In To Kill a Mockingbird, how is the structure of neighbourhood prejudicial, and are there any quotes supporting this? And also, how should I start my paragraph on this topic? I really need...

In To Kill a Mockingbird, how is the structure of neighbourhood prejudicial, and are there any quotes supporting this?

 And also, how should I start my paragraph on this topic? I really need help! Thanks heaps.

Expert Answers
mwestwood eNotes educator| Certified Educator

One prevalent motif in To Kill a Mockingbird is the tendency of the citizens of Maycomb, like the inhabitants of many a small town, to label people.  In the small neighborhood of the Finches, for instance, there are several neighbors who are labeled by Scout, Jem, Dill, and others.  One such neighbor is, of course, Boo Radley, a "malevolent phantom" whom the neighborhood gossip, Miss Stephanie Crawford, claims is a "Peeping Tom" because, she says, he tries to look into her bedroom window.  The children think of him as some kind of a reclusive monster who has tried to kill his father with a scissors.  The "foot-washing baptists" condemn Miss Maudie for her brightly colored garden, and two doors up the street from the Finches is Mrs. Henry Lafayette Dubose,

neighborhood opiion was unanimous that Mrs.l Dubose was the meanest old woman who ever lived.

When it snows in Maycomb, the children fashion a snowman that is a caricature of Mr. Avery, the neighbor across from Miss Maudie who sits upon his porch in the evenings, sneezing and making odd noises.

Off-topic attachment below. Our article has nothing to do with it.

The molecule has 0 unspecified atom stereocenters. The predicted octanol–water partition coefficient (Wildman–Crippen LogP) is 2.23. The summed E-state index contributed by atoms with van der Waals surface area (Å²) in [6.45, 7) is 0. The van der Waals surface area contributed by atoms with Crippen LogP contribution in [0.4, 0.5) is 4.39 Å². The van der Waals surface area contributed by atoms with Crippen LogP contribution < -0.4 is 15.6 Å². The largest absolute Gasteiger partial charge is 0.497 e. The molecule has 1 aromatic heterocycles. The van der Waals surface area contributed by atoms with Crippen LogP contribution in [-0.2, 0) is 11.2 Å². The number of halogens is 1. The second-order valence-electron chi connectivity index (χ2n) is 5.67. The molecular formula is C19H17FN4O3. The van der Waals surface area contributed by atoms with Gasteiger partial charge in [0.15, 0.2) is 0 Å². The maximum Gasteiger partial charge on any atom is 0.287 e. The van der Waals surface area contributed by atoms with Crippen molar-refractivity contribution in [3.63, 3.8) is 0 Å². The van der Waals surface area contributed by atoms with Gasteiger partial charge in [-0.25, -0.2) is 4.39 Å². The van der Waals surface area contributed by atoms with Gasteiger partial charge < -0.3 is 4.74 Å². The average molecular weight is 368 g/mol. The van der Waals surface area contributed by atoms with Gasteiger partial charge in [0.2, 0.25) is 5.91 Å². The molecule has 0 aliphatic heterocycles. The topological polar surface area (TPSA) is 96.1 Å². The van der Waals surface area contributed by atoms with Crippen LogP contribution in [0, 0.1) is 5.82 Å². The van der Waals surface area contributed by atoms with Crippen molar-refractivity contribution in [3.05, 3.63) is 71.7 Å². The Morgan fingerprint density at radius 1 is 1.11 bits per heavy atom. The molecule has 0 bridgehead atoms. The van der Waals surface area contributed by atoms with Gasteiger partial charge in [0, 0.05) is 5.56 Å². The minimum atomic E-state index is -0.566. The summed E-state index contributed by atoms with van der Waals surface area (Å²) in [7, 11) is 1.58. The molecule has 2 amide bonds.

Finally, a prejudice surfaces as Cecil Jacobs, who lives on the far end of the street, tells Scout that her father is a "nigger-lover."  When she asks Atticus about his defending of a black man, he replies that other lawyers have done the same.  Later that night, Scout overhears her father as he responds to his sister's request for him to refuse to defend Tom Robinson.  He tells her,

Do you think I could face my children otherwise?...I hope and pray I can get Jem and Scout through it without bitterness, and most of all, without catching Maycomb's usual disease.

Scout overhears Atticus, but figures out only years later that he has intended that she overhear.  For, Atticus wants his children to "walk in other people's shoes" so that they will not have such myopic views of others who are different from them; so they will not have "Maycomb's usual disease."

bullgatortail eNotes educator| Certified Educator

In addition to the excellent previous post by mwestwood, the other primary neighborhoods discussed in To Kill a Mockingbird also show a form of distinct predjudice just by their separate locales. As would be true of most Southern towns of the early 20th century, Maycomb's Negro community is segregated from the white neighborhoods. The Quarters was located "outside the southern town limits, across from the old sawmill tracks," not far from the town dump. Few white people (aside from possibly Mr. Dolphus Raymond) would have lived in The Quarters. Two other groups of outcast white families who did not fit in with Maycomb's neighborhood standards included the Ewells and the Cunninghams. The Ewells lived near The Quarters adjacent to dump; Atticus described them as "the disgrace of Maycomb for three generations." Another larger group of families, "an enormous and confusing tribe" of Cunninghams, lived in Old Sarum. The Cunningham families were primarily farmers, and Old Sarum is presumably located somewhere on the outskirts of Maycomb. 

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To Kill a Mockingbird

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